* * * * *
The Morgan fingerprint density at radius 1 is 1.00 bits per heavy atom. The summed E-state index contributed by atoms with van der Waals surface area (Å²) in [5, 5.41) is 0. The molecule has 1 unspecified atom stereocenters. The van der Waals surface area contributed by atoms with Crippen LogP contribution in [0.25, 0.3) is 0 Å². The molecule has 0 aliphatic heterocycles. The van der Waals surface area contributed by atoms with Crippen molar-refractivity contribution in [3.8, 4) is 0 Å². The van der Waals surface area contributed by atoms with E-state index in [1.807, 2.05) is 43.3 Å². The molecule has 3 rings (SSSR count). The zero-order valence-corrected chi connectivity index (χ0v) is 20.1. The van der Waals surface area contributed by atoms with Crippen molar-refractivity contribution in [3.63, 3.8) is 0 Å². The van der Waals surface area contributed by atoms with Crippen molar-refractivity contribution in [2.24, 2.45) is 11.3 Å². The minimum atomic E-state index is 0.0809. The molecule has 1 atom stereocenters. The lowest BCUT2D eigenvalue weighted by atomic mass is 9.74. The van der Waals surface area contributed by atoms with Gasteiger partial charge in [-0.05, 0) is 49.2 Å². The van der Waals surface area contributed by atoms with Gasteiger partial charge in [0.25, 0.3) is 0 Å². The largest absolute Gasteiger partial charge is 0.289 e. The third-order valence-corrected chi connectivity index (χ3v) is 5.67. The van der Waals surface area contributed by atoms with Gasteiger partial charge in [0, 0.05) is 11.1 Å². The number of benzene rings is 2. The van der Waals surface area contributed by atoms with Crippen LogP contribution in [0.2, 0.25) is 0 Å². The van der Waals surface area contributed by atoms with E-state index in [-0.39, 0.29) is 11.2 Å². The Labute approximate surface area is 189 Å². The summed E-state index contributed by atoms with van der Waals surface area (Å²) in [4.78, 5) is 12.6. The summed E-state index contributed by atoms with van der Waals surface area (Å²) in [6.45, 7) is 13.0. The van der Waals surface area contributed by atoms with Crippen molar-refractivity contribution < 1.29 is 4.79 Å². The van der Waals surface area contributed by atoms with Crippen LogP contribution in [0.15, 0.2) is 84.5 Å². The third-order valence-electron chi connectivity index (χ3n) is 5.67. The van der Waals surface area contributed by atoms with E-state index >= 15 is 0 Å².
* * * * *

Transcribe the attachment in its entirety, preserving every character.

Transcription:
The Morgan fingerprint density at radius 1 is 1.00 bits per heavy atom. The summed E-state index contributed by atoms with van der Waals surface area (Å²) in [5, 5.41) is 0. The molecule has 1 unspecified atom stereocenters. The van der Waals surface area contributed by atoms with Crippen LogP contribution in [0.25, 0.3) is 0 Å². The molecule has 0 aliphatic heterocycles. The van der Waals surface area contributed by atoms with Crippen molar-refractivity contribution in [3.8, 4) is 0 Å². The van der Waals surface area contributed by atoms with E-state index in [1.807, 2.05) is 43.3 Å². The molecule has 3 rings (SSSR count). The zero-order valence-corrected chi connectivity index (χ0v) is 20.1. The van der Waals surface area contributed by atoms with Crippen molar-refractivity contribution in [3.63, 3.8) is 0 Å². The van der Waals surface area contributed by atoms with Crippen molar-refractivity contribution in [2.24, 2.45) is 11.3 Å². The minimum atomic E-state index is 0.0809. The molecule has 1 atom stereocenters. The lowest BCUT2D eigenvalue weighted by atomic mass is 9.74. The van der Waals surface area contributed by atoms with Gasteiger partial charge in [-0.05, 0) is 49.2 Å². The van der Waals surface area contributed by atoms with Gasteiger partial charge in [0.25, 0.3) is 0 Å². The largest absolute Gasteiger partial charge is 0.289 e. The third-order valence-corrected chi connectivity index (χ3v) is 5.67. The van der Waals surface area contributed by atoms with Gasteiger partial charge in [0, 0.05) is 11.1 Å². The number of benzene rings is 2. The van der Waals surface area contributed by atoms with Crippen LogP contribution in [0.2, 0.25) is 0 Å². The van der Waals surface area contributed by atoms with E-state index in [-0.39, 0.29) is 11.2 Å². The Labute approximate surface area is 189 Å². The summed E-state index contributed by atoms with van der Waals surface area (Å²) in [4.78, 5) is 12.6. The summed E-state index contributed by atoms with van der Waals surface area (Å²) in [6.45, 7) is 13.0. The van der Waals surface area contributed by atoms with Crippen molar-refractivity contribution < 1.29 is 4.79 Å². The van der Waals surface area contributed by atoms with Crippen LogP contribution in [0.15, 0.2) is 84.5 Å². The third-order valence-electron chi connectivity index (χ3n) is 5.67. The van der Waals surface area contributed by atoms with E-state index >= 15 is 0 Å².